More details of interactions with Russian forces in June were revealed by the Commander of the UK Carrier Strike Group this week.
Cdre Steve Moorhouse was speaking from HMS Queen Elizabeth in the Indian Ocean, via a recorded message to the Pacific Future Forum event held on HMS Prince of Wales in Portsmouth. He said that while operating in the Eastern Mediterranean, jets from his flagship had been launched to conduct missions over the Black Sea which involved flying a round trip of “well over 1,000 miles”. These flights were conducted simultaneously with the first carrier-based combat sorties flown against Daesh.
Assuming they passed through Turkish airspace, missions to the Black Sea were almost certainly supported by air-air refuelling as 1,000 miles is the maximum extent of F-35B range. To have significance, the aircraft would need to perform at least a brief patrol in the area. Returning to the carrier flying on ‘fumes’ is a risk that would be usually avoided for a non-combat mission. It is worth noting that, despite critics complaints about the ‘short legs’ of the F-35B, it has more than double the range of the legacy Sea Harrier FA2 (c460 miles).
The appearance of UK (and USMC) combat aircraft over the Black Sea is another tangible sign that NATO is willing to support its partners and uphold international law in the region. This was followed up by HMS Defender’s innocent passage through the territorial waters of occupied Crimea on 23rd June.
On 12th June two F-35 Jets flying from HMS Queen Elizabeth took off to conduct missions against Daesh in Syria and Iraq. This was the first strike mission from a Royal Navy vessel since the operations in Libya during 2011. In a two-week period, there were 30 live intercepts of armed Russian fighter and bomber aircraft. Sukhois and Migs came within visual range of aircraft flying from the ship. Moorhouse added that two jets were held at readiness on deck during this period, ready to respond to any Russian air incursions or overlights. The critical importance for the fleet to have its own organic air cover available for all kinds of naval operations is often overlooked when the main focus is usually on the strike element of carrier capability.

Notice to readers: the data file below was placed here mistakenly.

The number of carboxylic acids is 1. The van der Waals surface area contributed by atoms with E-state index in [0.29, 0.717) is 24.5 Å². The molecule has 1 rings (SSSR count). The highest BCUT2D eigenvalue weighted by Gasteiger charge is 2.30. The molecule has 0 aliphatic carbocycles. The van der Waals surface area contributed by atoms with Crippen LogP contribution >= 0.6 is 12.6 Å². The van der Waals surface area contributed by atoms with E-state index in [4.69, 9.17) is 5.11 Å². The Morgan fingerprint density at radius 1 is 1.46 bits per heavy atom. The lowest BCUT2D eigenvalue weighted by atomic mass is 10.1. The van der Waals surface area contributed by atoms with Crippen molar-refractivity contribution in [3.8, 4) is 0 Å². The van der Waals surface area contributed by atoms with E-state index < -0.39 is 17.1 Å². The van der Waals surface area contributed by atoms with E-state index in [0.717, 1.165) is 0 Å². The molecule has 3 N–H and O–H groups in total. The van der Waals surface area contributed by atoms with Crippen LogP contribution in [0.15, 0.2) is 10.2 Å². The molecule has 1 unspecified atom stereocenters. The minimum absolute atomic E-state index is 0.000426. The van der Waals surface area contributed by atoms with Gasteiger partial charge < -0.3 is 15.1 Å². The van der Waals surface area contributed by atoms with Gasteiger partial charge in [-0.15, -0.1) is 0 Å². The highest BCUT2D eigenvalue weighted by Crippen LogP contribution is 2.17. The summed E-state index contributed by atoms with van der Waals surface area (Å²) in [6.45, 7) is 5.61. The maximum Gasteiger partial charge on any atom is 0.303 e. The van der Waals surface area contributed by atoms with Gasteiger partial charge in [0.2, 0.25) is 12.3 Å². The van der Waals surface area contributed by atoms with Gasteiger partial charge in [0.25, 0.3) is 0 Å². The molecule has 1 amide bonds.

In the underwater domain, the Commodore noted that the carrier-based Merlin Mk2 ASW helicopters worked with his frigates (and probably with supporting SSN, HMS Ambush) to “locate and fix the Russian submarines deployed to welcome us”.
As a former ‘bagger’ himself, COMUKSG said that during this period, the Crowsnest Airborne Surveillance and Control-equipped Merlins were: “cutting their teeth and getting to grips with their new capabilities”. Curiously in the second phase of the CSG21 deployment, there have been no images showing Crowsnest-equipped Merlins in action or even visible on the flight deck of the carrier and no official mention of their contribution to op Fortis. This may be purely coincidental and of no significance or perhaps a sign that the pre-IOC system has encountered problems.
Unintentionally the Russians helped build confidence and test the CSG in a way that no pre-panned exercise ever could. Moorhouse added that: “The high tempo operations in the face of a competing and challenging adversary provided the foundation from which the strike group could prepare for operations the unfamiliar, but equally contested seas of the Indo-Pacific”.